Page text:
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Heavy cutlery 'enhances the enjoyment of food'


In the latest research, published in the international peer-reviewed journal Flavour, one of the premier open access food science journals, a team from Oxford University's Crossmodal Research Laboratory has demonstrated for the first time that the weight of the cutlery could well enhance the taste of your meal. A large-scale dining experiment with more than 130 diners was conducted at a hotel restaurant in Scotland. While half of the attendees used the higher-quality cutlery normally used for banquets, the others used more conventional, lower-quality cutlery, normally used at the hotel’s staff canteen (the high-quality cutlery weighed about 3 times more than the cheaper type). The diners liked their main course (Trout with mashed potatoes, spinach and caper, and brown shrimp butter) more, thought it more artistically plated, and were willing to pay 15% more for it when eating with the heavier cutlery.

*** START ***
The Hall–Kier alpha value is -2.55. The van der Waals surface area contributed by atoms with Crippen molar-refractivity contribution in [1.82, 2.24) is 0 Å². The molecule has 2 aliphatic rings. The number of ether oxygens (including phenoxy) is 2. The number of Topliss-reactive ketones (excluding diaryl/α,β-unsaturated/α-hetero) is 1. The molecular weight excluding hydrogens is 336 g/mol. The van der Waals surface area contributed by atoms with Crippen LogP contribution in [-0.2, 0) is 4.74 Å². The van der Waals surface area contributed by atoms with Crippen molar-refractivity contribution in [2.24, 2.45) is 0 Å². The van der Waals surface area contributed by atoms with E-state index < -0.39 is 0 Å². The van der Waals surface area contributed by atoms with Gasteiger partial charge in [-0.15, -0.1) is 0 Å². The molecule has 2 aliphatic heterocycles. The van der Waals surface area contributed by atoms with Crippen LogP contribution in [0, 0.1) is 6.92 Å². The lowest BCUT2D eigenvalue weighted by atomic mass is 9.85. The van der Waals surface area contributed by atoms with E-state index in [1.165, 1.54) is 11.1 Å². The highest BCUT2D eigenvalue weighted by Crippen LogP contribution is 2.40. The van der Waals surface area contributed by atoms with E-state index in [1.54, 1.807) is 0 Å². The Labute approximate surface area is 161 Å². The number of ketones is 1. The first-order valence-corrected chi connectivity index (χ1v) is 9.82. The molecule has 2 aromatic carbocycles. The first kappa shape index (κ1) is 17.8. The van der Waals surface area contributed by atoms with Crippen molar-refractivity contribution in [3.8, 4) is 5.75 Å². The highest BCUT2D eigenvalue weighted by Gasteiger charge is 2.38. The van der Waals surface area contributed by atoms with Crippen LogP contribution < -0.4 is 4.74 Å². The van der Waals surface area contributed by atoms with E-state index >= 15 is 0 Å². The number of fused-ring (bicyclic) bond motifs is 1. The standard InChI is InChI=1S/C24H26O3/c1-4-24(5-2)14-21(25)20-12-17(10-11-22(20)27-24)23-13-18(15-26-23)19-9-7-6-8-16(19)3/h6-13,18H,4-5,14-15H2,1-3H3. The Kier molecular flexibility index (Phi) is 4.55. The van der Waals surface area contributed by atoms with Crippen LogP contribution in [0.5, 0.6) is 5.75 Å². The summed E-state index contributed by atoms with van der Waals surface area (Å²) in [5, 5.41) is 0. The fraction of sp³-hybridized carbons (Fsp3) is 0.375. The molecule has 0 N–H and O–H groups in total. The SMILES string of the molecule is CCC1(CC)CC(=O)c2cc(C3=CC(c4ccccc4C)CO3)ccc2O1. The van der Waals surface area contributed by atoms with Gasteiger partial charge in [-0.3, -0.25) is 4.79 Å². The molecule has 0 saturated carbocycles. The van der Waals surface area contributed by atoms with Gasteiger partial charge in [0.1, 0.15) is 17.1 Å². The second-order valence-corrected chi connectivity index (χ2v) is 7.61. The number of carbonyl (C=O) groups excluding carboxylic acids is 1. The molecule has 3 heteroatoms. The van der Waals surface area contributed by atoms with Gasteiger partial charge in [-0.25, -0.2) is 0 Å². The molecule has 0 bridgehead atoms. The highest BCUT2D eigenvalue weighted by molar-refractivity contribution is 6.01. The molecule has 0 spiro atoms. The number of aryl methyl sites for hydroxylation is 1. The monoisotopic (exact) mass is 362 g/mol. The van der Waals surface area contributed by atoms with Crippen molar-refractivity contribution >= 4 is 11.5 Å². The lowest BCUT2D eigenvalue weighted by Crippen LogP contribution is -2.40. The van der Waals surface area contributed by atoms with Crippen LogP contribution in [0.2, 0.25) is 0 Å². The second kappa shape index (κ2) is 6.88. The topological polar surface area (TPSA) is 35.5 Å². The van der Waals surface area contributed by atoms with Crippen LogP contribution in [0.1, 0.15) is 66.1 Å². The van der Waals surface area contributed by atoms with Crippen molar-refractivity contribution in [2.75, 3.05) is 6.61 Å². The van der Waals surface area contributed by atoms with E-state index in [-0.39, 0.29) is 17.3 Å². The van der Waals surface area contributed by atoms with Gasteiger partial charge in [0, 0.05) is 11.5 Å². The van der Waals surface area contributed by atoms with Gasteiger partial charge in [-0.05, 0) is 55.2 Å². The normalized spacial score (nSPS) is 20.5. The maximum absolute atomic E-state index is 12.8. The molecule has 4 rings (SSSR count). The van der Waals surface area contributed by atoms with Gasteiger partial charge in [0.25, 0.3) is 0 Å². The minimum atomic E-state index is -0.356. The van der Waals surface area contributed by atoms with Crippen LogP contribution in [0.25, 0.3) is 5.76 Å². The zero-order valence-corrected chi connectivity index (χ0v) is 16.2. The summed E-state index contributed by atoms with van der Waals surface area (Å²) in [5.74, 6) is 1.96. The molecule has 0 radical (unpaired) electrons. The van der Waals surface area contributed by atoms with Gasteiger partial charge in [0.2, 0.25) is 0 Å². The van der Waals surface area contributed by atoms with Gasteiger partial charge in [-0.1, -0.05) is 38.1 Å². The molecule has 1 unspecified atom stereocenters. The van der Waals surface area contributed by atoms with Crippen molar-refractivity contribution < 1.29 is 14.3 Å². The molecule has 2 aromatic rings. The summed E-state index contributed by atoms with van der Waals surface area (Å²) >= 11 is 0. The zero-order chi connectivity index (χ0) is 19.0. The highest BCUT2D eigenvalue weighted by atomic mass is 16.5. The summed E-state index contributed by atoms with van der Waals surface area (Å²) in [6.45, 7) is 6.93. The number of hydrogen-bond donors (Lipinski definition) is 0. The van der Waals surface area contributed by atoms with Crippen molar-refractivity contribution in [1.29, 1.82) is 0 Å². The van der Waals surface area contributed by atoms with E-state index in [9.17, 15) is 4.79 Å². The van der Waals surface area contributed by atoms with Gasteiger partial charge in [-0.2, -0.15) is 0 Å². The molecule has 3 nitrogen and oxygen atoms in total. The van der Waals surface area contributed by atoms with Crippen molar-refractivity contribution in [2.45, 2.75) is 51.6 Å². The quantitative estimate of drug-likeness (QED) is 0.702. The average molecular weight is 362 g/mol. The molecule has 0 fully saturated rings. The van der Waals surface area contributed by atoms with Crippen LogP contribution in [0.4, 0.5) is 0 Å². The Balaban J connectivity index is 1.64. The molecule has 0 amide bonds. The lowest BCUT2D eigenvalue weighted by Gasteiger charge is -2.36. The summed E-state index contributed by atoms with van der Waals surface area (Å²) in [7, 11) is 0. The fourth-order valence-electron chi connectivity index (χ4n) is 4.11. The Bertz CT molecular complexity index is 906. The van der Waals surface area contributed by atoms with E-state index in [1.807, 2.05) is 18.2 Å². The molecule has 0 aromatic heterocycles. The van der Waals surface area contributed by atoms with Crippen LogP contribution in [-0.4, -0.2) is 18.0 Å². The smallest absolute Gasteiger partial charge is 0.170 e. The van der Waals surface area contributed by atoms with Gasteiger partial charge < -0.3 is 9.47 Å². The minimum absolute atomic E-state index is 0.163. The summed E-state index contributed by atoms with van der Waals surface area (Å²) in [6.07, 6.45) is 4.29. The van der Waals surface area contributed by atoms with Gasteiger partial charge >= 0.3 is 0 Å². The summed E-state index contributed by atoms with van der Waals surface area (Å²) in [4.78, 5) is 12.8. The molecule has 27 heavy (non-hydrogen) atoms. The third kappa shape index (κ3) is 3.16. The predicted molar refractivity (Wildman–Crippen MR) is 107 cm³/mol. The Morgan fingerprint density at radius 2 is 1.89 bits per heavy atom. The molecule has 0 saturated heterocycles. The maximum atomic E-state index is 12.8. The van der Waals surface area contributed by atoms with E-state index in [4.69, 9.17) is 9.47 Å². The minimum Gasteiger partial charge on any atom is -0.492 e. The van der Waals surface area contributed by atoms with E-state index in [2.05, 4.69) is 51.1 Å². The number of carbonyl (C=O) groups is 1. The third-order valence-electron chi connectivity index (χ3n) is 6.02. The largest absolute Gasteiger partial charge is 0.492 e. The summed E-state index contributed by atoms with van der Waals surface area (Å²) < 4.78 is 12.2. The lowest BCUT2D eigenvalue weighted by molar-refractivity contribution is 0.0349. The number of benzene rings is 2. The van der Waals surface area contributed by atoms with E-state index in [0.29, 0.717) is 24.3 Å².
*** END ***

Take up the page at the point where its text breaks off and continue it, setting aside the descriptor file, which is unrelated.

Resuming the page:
In other words, a very common set of utensils, present on tables in many parts of the world, can make the food ‘taste’ better (or worse). While cutlery is an ubiquitous tool present on many tables worldwide, research on how it can influence consumption behaviours and the perception of food is very scarce. 


This study provides insights on how elements such as its weight may affect our food experiences. The results reported in Flavour also bring further evidence to the notion that the shape and colour of the plate on which the food is served can affect how much diners enjoy food.